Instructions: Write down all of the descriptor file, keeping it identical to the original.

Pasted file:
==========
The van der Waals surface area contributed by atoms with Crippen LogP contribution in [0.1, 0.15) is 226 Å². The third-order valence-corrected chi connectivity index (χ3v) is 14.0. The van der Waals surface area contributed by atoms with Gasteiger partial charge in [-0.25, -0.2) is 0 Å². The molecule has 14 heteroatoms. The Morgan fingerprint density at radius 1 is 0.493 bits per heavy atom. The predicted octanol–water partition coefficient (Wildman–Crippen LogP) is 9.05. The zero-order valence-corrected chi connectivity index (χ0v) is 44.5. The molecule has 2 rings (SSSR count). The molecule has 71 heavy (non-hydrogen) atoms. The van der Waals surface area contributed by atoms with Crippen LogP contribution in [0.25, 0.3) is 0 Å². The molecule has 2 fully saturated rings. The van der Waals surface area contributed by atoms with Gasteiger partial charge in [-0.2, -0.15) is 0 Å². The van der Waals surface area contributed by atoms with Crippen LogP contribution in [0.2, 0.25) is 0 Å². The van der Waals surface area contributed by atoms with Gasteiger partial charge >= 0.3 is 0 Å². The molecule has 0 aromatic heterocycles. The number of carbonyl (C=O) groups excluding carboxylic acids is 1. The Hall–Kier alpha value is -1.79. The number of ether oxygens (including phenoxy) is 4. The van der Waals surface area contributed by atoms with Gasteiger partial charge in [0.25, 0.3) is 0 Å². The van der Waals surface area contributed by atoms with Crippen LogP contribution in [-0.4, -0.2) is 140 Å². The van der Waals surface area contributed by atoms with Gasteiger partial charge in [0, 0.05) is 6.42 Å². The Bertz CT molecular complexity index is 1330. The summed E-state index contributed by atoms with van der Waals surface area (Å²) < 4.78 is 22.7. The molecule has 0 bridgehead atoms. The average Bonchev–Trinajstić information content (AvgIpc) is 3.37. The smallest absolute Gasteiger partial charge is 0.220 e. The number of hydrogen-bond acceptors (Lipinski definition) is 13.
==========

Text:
The van der Waals surface area contributed by atoms with Crippen LogP contribution in [0.1, 0.15) is 226 Å². The third-order valence-corrected chi connectivity index (χ3v) is 14.0. The van der Waals surface area contributed by atoms with Gasteiger partial charge in [-0.25, -0.2) is 0 Å². The molecule has 14 heteroatoms. The Morgan fingerprint density at radius 1 is 0.493 bits per heavy atom. The predicted octanol–water partition coefficient (Wildman–Crippen LogP) is 9.05. The zero-order valence-corrected chi connectivity index (χ0v) is 44.5. The molecule has 2 rings (SSSR count). The molecule has 71 heavy (non-hydrogen) atoms. The van der Waals surface area contributed by atoms with Crippen LogP contribution in [0.25, 0.3) is 0 Å². The molecule has 2 fully saturated rings. The van der Waals surface area contributed by atoms with Gasteiger partial charge in [-0.2, -0.15) is 0 Å². The van der Waals surface area contributed by atoms with Crippen LogP contribution in [0.2, 0.25) is 0 Å². The van der Waals surface area contributed by atoms with Gasteiger partial charge >= 0.3 is 0 Å². The molecule has 0 aromatic heterocycles. The number of carbonyl (C=O) groups excluding carboxylic acids is 1. The Hall–Kier alpha value is -1.79. The number of ether oxygens (including phenoxy) is 4. The van der Waals surface area contributed by atoms with Gasteiger partial charge in [0.25, 0.3) is 0 Å². The van der Waals surface area contributed by atoms with Crippen LogP contribution in [-0.4, -0.2) is 140 Å². The van der Waals surface area contributed by atoms with Gasteiger partial charge in [0, 0.05) is 6.42 Å². The Bertz CT molecular complexity index is 1330. The summed E-state index contributed by atoms with van der Waals surface area (Å²) < 4.78 is 22.7. The molecule has 0 bridgehead atoms. The average Bonchev–Trinajstić information content (AvgIpc) is 3.37. The smallest absolute Gasteiger partial charge is 0.220 e. The number of hydrogen-bond acceptors (Lipinski definition) is 13.